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Author Topic: Google Images Search by Image (was Drag and Drop)  (Read 52268 times)

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« Reply #50 on: June 15, 2011, 17:00 »
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anyone know anyone that works at google??? I know the employees can devote one day a week to a project they choose to work on. Someone whisper into their ears about creating  something that will benefit the artists and provide an alternative to the agencies! Those geeks can think something up!!!


« Reply #51 on: June 15, 2011, 17:05 »
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Ok, this is where we can ghet the plugin from:
http://www.google.com/insidesearch/searchbyimage.html


Yes, scroll down to the bottom of the page and you download the extension for firefox or chrome. I just did it and you just right click on an image...it shows up underneath the Tineye extension and works basically the same way. So much easier than using google image search.

PS Thanks Paulie.

« Reply #52 on: June 15, 2011, 17:20 »
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Thanks for the tip, I even found a few without watermark, that looked legit.

This one was so sweet that I almost can forgive him for stealing my picture and claiming copyright to it...

« Reply #53 on: June 15, 2011, 17:30 »
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I think I'm misunderstanding what you mean - could you clarify please?

It would be possible to build a subscription service such that the images would stop working if the subscription ended. Even before that, digital watermarking already exists. It is possible to track every copy of an image sold.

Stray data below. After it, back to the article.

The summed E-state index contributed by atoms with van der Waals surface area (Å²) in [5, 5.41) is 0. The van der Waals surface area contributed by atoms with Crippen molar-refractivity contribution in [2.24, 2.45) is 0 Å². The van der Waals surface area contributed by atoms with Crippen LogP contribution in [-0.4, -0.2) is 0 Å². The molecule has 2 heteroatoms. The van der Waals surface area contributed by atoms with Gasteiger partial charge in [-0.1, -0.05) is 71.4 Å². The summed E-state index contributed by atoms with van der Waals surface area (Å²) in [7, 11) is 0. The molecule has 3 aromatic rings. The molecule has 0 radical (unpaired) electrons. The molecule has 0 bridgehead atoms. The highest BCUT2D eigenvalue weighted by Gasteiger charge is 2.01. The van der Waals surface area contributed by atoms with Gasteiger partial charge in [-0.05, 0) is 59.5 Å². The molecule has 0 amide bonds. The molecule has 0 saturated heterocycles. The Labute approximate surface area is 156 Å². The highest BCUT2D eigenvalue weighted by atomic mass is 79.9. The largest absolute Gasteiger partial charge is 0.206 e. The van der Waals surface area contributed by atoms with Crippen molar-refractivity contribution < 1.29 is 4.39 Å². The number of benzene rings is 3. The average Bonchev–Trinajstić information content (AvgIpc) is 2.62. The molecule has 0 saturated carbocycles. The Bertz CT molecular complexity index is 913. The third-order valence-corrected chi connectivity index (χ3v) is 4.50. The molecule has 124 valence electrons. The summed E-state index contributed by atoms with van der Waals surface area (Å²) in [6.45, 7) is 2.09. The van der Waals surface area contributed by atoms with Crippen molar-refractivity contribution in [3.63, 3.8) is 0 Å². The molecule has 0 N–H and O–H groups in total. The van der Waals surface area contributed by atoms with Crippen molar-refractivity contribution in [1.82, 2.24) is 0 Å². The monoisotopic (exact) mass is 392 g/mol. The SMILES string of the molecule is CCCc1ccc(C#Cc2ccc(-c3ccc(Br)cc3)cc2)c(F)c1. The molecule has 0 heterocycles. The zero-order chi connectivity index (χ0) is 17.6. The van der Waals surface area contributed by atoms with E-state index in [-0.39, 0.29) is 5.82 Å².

But I suppose this sort of thing doesn't work if a user wants to alter the image or use it in design.

ShadySue

« Reply #54 on: June 15, 2011, 17:39 »
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Well, I found one of my images right away with no watermark, but credited to another site which has three of my images probably legitimately purchased. So I guess they just 'lifted' the image from the other site.
One of my top-sellers, so apparently 10 pages of hits. That was just the first one, on a tumblr, whatever that is.
Of course, once someone posts a photo without a watermark, even if licensed, that's it up for grabs.

Later - I've just found many incidences of one image on different sites with exactly the same crop. Coincidence? I don't think so!
« Last Edit: June 15, 2011, 18:43 by ShadySue »

red

« Reply #55 on: June 15, 2011, 17:44 »
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tumblr -

It's a free blog service that's easy to use and really pretty cool.

Tumblr, sometimes styled as tumblr., is a microblogging platform that allows users to post text, images, videos, links, quotes and audio to their tumblelog, a short-form blog. Users can follow other users, or choose to make their tumblelog private. The service emphasizes ease of use.

As of May 1, 2011 Tumblr included more than 5 billion total posts and over 17.5 million total blogs.

ShadySue

« Reply #56 on: June 15, 2011, 17:50 »
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tumblr -
It's a free blog service that's easy to use and really pretty cool.
Tx for the info.

« Reply #57 on: June 15, 2011, 20:32 »
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wow, yeah a lot of results.

On my first test, on tineye I got 1 result, on google i got 431 results.  This could be bad news for tineye.

« Reply #58 on: June 15, 2011, 21:00 »
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wow, yeah a lot of results.

On my first test, on tineye I got 1 result, on google i got 431 results.  This could be bad news for tineye.